On Jan. 7, a U.S. federal court dismissed its last claim against Valve over a years-long lawsuit over CS:GO skin gambling. The case was part of a series of lawsuits in 2016 that accused Valve of promoting unregulated gambling on third-party sites where people could bet on CS:GO skins, some of which sold for more than $1,000 on the Steam marketplace Dollar. All of these lawsuits have now been dismissed.
Back in 2016, stories of teens breaking their parents’ credit card limits to buy CS:GO weapon chest keys so they could gamble on black market sites hit mainstream news: “Virtual weapons are turning teenage gamers into serious gamblers,” Forbes reportValve received some harsh words from the Washington State Gambling Commission at the time, but in the end, Gabe Newell and company appear to have avoided any lasting legal damage from the controversy.
The just-dismissed lawsuit was brought by parents who said they found their children spent the money they gave them on CS:GO weapon chests and then gambled on skins on gambling sites. It alleges that Valve “facilitated” illegal online gambling through third-party sites such as CSGO Lounge and misled the public about the type of business it operated. Over the course of several years, the claims were cut by the courts until no one was left.
The first blow to the case was something we’ve flipped through in every TOS document we’ve ever signed: arbitration. The Steam User Agreement states that if you have a legal issue with Valve, you must resolve it with an arbitrator instead of a judge, which simplifies and speeds up the process. The court initially agreed that Valve agreed to apply the arbitration clause in the subscriber agreement.
The arbitrator rules in favor of Valve. The plaintiffs were unable to convince them that Valve was the “owner” of the skinned gambling sites that used its API, or that it had used deceptive practices to encourage gambling on those sites. One person pointed out that the minor heard about skin gambling from a friend, not Valve, so he voluntarily chose to participate, which violated the Steam agreement.
Valve didn’t get rid of it that easily, though.Parents appealed, court of appeal ruled that while children They agreed to the Steam Subscriber Agreement, but the parents didn’t, so they could still sue. The case continues, but the parents have run out of viable complaints.
Courts typically don’t overturn decisions made in arbitration, so any disputes between the minor and Valve are over, and the claim that Valve is responsible for third-party skin gambling sites won’t work. When the parents brought it up, the court immediately dismissed it on the grounds that an arbitrator had already ruled on the issue.
loot box theory
Not considering the skin gamble, the plaintiff turned to CS:GO’s weapon box and locked himself with what came to be known as “Lootbox Theory.” The claims are that Valve violated Washington’s consumer protection laws by deceiving parents into providing their children with funds to buy loot boxes, which they describe as unlicensed gambling disguised as video games. They said Valve hid the risks and didn’t disclose the odds.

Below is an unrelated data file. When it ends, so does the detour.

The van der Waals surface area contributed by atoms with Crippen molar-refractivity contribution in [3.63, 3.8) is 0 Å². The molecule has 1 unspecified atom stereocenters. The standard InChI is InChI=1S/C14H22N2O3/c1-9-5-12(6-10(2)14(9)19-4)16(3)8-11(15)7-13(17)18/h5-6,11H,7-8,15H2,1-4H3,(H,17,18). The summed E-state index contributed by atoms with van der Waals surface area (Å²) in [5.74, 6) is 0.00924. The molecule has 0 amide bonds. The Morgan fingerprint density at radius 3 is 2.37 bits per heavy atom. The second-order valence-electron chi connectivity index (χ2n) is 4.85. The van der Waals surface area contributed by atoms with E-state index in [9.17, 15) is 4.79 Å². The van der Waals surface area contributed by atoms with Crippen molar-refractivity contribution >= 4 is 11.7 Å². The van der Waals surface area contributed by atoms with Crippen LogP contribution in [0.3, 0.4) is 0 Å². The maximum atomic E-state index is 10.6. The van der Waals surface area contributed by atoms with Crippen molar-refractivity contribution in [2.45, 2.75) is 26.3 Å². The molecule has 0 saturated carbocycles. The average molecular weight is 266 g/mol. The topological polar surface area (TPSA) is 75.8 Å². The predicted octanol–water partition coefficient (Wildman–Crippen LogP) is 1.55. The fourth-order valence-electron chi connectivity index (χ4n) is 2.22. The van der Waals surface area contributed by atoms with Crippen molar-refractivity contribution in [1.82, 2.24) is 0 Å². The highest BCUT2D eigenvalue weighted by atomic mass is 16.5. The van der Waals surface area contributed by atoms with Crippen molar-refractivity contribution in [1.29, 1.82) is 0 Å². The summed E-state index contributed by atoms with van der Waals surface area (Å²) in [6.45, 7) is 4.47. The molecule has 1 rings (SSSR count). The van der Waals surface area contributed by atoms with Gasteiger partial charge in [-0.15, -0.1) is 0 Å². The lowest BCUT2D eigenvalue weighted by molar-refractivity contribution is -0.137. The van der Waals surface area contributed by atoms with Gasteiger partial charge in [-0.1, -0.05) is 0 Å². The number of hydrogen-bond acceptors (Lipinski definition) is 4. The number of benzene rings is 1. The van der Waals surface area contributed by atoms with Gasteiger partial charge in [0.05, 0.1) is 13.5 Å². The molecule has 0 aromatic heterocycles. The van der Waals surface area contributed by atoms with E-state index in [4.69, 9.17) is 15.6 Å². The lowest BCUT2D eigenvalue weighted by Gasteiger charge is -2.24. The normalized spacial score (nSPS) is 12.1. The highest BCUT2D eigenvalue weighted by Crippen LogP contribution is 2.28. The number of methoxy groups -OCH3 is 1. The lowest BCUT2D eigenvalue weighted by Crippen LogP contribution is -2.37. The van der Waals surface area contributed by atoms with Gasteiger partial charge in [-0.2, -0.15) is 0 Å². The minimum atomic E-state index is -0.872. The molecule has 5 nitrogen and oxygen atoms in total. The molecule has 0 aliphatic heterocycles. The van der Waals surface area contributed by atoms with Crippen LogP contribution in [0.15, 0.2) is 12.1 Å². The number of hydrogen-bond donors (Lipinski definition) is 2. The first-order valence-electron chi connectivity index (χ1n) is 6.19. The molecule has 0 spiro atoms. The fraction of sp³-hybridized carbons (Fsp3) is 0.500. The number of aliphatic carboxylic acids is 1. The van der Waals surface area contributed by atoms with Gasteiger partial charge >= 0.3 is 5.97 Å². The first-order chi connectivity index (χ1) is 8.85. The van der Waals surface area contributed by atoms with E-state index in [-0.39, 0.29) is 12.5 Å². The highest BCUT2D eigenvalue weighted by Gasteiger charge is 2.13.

As part of its defense, Valve argued that loot boxes were not legally defined as gambling in the United States, but that claim was dismissed for a simpler reason. U.S. District Judge James L Robart said the parents could not have been deceived by Valve because they “never visited the Valve or Steam website, never used Steam, and never played CS:GO. , and never saw or read any of Valve’s statements about CS. :GO, keys or weapon cases.” The parents said in their testimony that they only discovered the weapon cases and skin bets from their children after the fact, so even though Valve released A bunch of disclaimers about loot boxes, and they won’t see any of them either.
Well, that’s it. This claim was dismissed for bias, meaning they couldn’t retry, and many other claims have been dismissed over the years. The first cases filed in Connecticut and Florida claimed that Valve violated the Racketeering Influence and Corrupt Organizations Act (yes, the same RICO law that prosecuted the Mafia), a claim that federal court rejected. After more failed attempts, the current version of the case, which began its journey through the legal system, got here. The only public gambling case I could find was the Quinault Nation filed in 2019, but there doesn’t seem to be any movement lately.
Valve insists it doesn’t condone or support skin gambling sites, even if they use the Steam API. Back in 2016, it all exploded when Valve sent a cease and desist letter to the CS:GO skin gambling site. Some did shut down, including CSGO Lotto, after accusations that its owners did not explicitly disclose their affiliation with the site in YouTube ads, which drew more attention to skin gambling, leading to a response from the Federal Trade Commission.
Skin gambling continues, although it has been ignored since 2016. Following a 2018 Supreme Court ruling, sports betting is now legal in many U.S. states, creating an opportunity for the esports betting industry not to be overshadowed by CS: GO skins or other non-monetary tokens.